We tend to think of deforestation and land cover change as contemporary problems, a problem of today. But, since the time that humans first started using tools and fire, we’ve changed and altered the Earth’s surface repeatedly, clearing forests and grasslands, producing fields, and building structures and infrastructures all across the Earth’s surface. We’ve appropriated the Earth’s generative capacity and its productivity to suit our own purposes.
All the Way Back to Strabo
Deforestation was a well-known phenomenon in the classical world. For example, the historian Strabo wrote in the first century B.C.E. that the lowland areas of the island of Cyprus were once covered with forests that prevented cultivation, but these had all given way to farming and other activities.
Strabo goes on to describe how mining, in particular, resulted in deforestation to supply smelters with copper and silver. And he explains how timber was felled for the construction of fleets and how areas were fully cleared of trees to make way for farmland. Indeed, urbanization and the expansion of agriculture had enormous effects on the indigenous forest cover throughout the Mediterranean, and not just in Cyprus.
Deforestation, in other words, is a really old problem. Those kinds of changes accelerated, and they accelerated during the medieval period. The world after 1200 experienced a rise in urban populations, with increasing demand for food, and so, increasing demand for farms.
At the same time, improved iron technology allowed more efficient clearing of forests and breaking of the land for cropping because it’s very hard to clear a tree, like the kapok tree with a hand saw. And nor was any of this unique to Europe.
The data are difficult to assemble, but it’s likely that the Chinese cleared land on a large scale as early as the 5th century C.E. when whole forest areas were felled for civil and military settlements. By the end of the T’ang Dynasty, around the year 900, large parts of Northern China had already been fully transformed.
In fact, the Chinese imperial government from this period implemented protections against forest destruction for agriculture and limited cutting in important watersheds so as to decrease erosion. Clearly, there wouldn’t have been a need for government activity if high levels of deforestation of the land hadn’t already occurred.
This article comes directly from content in the video series Understanding Cultural and Human Geography. Watch it now, on Wondrium.
Change in Native American Landscapes
Even the native peoples of the Americas engaged in large-scale land transformation. Despite some depictions of Native Americans living in a pristine and untouched wilderness, the great and industrious societies of native North and South America cleared the land of forests, rerouted waterways to create artificial lakes and dams, and maintained prairies and forests through extensive use of fire.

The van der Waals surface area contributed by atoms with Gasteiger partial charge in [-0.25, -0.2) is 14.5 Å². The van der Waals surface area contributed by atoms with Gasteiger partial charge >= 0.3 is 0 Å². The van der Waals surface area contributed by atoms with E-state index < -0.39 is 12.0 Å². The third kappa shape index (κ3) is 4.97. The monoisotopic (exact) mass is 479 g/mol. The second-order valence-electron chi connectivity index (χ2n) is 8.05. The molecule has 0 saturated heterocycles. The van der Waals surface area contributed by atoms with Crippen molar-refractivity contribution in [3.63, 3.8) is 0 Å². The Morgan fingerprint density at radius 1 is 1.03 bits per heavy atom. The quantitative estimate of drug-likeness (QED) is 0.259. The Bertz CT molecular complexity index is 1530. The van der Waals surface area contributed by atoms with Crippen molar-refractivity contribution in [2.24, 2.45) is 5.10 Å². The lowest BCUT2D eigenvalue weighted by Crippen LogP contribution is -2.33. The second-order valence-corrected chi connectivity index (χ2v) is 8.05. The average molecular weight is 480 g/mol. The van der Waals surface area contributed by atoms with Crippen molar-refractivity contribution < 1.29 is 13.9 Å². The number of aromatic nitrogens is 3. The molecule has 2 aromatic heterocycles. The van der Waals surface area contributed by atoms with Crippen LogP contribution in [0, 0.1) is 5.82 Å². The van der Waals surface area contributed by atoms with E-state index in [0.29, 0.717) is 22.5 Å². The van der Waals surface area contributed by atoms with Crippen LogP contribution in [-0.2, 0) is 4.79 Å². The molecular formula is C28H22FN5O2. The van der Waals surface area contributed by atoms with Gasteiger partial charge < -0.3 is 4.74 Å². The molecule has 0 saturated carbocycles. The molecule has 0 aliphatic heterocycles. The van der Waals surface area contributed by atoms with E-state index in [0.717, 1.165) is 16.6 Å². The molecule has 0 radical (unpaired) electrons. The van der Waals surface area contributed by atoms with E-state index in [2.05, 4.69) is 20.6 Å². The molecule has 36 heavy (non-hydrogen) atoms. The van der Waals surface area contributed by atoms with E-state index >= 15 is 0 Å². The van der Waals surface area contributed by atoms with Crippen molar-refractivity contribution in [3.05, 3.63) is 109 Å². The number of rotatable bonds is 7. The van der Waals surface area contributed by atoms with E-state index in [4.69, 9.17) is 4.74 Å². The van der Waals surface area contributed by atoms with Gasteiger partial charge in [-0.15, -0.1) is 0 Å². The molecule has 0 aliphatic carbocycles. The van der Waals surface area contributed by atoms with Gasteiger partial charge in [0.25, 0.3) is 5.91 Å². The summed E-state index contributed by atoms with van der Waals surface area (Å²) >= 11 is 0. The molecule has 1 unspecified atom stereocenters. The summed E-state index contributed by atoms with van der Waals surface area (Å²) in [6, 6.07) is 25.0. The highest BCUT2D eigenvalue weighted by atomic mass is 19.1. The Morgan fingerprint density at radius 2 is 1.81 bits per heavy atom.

The landscapes of North and South America on the eve of the arrival of Europeans were already greatly impacted by human action. So, clearly, human activity and industry have long had an impact on the Earth’s surface, but it wasn’t until the revolutionary events of the Colombian Exchange, after 1492, and later, with the dawn of the Industrial Revolution in the 1700 and 1800s that land-cover change would accelerate to a global phenomenon.
Colonial Settlements Encouraged Deforestation
The rise of plantation economies, both in the Americas and throughout Asia, where British, French, and Portuguese colonists settled and intensified agriculture for global commodity trade, had a huge impact. Colonial settlement and economy also greatly increased the rate of land-cover change and deforestation.
The increasing shift to industrialized production that followed only accelerated this process further. Demand for fuelwood, charcoal, and timber at the dawn of the Industrial Revolution, coupled with the rise of this large, hungry, urban population requiring farmland, all led to widespread forest clearance.
A Big Jump in Forest Loss
One of the most comprehensive studies of historical global change was led by National Academy scholar and geographer Billie Lee Turner, and it was entitled, ‘The Earth as Transformed by Human Action’. That study sought to determine just how much change had occurred in differing regions of the world over time.
The results show that between 1700 and 1850, almost five percent of forest cover had been lost in North America. And Europe saw a loss of 10 percent of its forests during this same period. That century and a half were especially dramatic periods of deforestation. In the years after 1850, some forests did recover, but this represents a remarkable loss during the colonial and early industrial eras all the same.
Common Questions about Deforestation
In the first century B.C.E., the account of Strabo shines a light on the deforestation that happened in the classical world. He writes that though the lowland areas of Cyprus were covered in forests, they had now given way to farming and other activities. He particularly describes mining as an important activity that resulted in deforestation.
After 1200, the world experienced a boom in urban populations, which led to more food and subsequently more farms being needed. Also, iron technology improved which made clearing forests easier and faster. All of this came hand-in-hand to accelerate the rate of deforestation in the medieval period.
Yes. The Native Americans had already engaged in large-scale land transformation before foreigners arrived on the continent. Deforestation had already become a problem through the extensive use of fire.